Info@NationalCyberSecurity
Info@NationalCyberSecurity

Certified in Cybersecurity vs CompTIA Security+ Breakdown | by Grant | Dec, 2023 | #hacking | #cybersecurity | #infosec | #comptia | #pentest | #ransomware


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The demand for skilled cybersecurity professionals is at an all-time high, driven by the increasing threat landscape and digital transformation across industries. With a projected global shortage of 2.7 million cybersecurity experts and a 33% growth in information security employment anticipated in the U.S. by 2030, the need for qualified professionals is urgent. In this blog post, we’ll cover distinctions between two prominent entry-level certifications: ISC2 Certified in Cybersecurity (CC) and CompTIA Security+.

Certified in Cybersecurity (CC) and CompTIA Security+ cater to the need for entry-level cybersecurity expertise but take distinct approaches. CC establishes foundational and practical knowledge, emphasizing principles, risk management, network security, and access controls. On the other hand, Security+ validates baseline skills for IT security with a focus on technical functions such as network security, cryptography, and risk management.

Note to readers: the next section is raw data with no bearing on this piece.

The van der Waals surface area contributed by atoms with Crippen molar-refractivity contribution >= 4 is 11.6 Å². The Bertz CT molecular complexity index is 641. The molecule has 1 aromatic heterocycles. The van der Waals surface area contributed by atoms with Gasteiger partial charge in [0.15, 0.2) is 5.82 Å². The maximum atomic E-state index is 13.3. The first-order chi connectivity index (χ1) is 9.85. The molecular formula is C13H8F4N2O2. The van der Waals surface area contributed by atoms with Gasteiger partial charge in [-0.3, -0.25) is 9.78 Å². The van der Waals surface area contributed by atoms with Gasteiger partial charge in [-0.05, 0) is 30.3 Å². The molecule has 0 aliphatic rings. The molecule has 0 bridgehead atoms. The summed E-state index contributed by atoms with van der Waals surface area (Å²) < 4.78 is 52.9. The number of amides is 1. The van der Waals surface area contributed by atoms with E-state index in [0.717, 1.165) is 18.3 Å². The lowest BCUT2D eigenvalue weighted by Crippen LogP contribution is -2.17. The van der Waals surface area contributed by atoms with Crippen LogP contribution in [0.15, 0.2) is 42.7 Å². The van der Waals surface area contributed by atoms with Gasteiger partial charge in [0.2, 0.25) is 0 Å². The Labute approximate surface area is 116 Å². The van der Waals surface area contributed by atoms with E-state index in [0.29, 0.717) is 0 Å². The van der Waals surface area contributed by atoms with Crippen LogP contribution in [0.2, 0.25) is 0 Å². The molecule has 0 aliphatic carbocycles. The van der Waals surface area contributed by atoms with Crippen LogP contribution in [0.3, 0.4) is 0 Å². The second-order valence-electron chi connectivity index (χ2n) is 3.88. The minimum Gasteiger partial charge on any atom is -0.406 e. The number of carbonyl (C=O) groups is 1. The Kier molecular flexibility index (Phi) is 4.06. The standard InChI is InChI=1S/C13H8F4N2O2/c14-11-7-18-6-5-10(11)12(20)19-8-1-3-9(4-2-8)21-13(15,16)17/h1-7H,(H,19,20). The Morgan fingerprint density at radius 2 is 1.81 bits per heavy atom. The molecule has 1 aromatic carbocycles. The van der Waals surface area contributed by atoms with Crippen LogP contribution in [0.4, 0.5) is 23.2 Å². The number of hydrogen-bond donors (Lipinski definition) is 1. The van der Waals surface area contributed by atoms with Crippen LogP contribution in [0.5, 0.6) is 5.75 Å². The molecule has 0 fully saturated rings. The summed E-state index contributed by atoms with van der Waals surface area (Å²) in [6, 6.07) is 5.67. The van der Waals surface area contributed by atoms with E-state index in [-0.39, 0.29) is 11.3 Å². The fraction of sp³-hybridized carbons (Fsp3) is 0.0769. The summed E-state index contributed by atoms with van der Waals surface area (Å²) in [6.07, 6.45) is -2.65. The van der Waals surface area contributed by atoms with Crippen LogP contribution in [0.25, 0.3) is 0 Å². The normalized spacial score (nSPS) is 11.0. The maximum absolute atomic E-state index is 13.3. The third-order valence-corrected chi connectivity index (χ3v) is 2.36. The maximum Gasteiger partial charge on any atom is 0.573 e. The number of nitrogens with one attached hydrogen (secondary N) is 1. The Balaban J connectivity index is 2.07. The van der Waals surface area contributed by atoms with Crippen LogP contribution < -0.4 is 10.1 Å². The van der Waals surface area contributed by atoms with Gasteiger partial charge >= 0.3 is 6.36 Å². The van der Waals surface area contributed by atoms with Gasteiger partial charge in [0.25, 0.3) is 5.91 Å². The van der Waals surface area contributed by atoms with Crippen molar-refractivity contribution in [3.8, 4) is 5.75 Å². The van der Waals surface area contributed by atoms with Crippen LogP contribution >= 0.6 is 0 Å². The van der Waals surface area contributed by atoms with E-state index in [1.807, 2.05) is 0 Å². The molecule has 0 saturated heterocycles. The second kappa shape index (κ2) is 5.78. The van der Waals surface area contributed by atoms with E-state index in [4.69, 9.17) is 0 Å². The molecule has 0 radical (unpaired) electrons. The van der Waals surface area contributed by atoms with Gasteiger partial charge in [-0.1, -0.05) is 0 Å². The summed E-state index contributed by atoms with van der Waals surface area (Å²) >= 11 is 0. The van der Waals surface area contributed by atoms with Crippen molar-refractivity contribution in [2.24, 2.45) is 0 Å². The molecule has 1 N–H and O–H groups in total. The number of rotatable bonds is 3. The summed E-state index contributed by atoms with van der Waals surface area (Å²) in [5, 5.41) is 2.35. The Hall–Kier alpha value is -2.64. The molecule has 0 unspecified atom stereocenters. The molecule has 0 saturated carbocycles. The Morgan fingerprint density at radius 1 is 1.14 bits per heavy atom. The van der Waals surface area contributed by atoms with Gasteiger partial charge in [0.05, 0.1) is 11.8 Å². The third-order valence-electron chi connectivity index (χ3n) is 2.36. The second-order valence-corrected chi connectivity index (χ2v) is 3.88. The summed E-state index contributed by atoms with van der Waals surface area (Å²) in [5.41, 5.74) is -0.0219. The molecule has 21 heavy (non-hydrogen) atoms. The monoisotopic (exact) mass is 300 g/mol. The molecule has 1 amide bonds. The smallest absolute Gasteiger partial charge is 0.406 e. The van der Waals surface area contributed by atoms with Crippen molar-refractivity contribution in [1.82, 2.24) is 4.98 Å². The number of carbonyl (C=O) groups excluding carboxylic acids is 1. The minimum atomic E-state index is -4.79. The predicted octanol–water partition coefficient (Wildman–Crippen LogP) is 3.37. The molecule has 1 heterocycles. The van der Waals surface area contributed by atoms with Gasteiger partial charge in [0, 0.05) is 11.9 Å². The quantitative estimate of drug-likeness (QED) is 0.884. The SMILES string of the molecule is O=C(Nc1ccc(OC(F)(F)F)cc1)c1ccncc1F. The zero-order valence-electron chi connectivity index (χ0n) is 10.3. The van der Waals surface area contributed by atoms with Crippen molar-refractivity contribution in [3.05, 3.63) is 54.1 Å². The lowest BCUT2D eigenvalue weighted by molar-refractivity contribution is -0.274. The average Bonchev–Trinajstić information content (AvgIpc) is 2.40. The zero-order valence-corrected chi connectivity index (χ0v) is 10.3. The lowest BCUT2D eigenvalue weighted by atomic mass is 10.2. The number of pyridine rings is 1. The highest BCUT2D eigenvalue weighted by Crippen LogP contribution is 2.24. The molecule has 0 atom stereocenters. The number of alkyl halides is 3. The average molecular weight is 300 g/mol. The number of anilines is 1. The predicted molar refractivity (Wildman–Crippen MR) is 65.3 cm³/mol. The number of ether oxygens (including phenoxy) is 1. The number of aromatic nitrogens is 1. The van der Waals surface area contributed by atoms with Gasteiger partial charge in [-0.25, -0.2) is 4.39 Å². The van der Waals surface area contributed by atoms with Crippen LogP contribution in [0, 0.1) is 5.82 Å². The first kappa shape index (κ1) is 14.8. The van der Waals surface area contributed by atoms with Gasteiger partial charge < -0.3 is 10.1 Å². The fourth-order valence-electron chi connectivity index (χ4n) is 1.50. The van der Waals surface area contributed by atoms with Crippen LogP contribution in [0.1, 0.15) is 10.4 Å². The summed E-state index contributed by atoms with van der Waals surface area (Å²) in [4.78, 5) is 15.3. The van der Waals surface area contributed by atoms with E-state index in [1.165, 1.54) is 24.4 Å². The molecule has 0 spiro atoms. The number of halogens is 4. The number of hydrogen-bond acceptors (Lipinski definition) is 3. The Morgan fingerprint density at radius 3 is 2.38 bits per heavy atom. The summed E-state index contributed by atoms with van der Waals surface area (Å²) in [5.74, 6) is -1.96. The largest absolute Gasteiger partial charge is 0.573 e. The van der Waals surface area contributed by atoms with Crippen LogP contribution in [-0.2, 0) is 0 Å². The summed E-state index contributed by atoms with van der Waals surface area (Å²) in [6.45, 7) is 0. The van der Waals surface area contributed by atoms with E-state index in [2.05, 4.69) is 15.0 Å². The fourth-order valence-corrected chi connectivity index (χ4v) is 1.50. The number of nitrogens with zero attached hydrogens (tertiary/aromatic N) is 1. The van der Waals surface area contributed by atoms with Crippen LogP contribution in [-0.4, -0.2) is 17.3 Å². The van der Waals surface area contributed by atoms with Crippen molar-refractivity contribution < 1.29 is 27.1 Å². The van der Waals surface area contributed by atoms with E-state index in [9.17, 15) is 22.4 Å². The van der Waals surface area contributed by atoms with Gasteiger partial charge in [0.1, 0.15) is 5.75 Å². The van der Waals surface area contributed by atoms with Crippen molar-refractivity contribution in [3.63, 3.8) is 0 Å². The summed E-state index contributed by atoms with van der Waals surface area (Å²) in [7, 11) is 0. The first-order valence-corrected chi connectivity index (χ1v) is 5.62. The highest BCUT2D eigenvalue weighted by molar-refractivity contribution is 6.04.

One notable difference lies in the prerequisites for each certification. CC has no specific requirements, making it accessible to a broad audience, including IT professionals, career changers, and recent graduates. In contrast, Security+ recommends at least two years of IT administration experience, specifically with a security focus, and suggests earning the CompTIA Network+ certification beforehand.

Certified in Cybersecurity positions candidates for advanced certifications and leadership roles within the ISC2 portfolio. It also grants membership in ISC2, offering access to a global community of cybersecurity experts, job opportunities, and ongoing professional development. In comparison,

Security+ leans towards technical proficiency, making it ideal for roles like security engineer or analyst.

CC’s exam covers security principles, business continuity, access controls, network security, and security operations.

Security+, on the other hand, examines threats, technologies, architecture, identity and…

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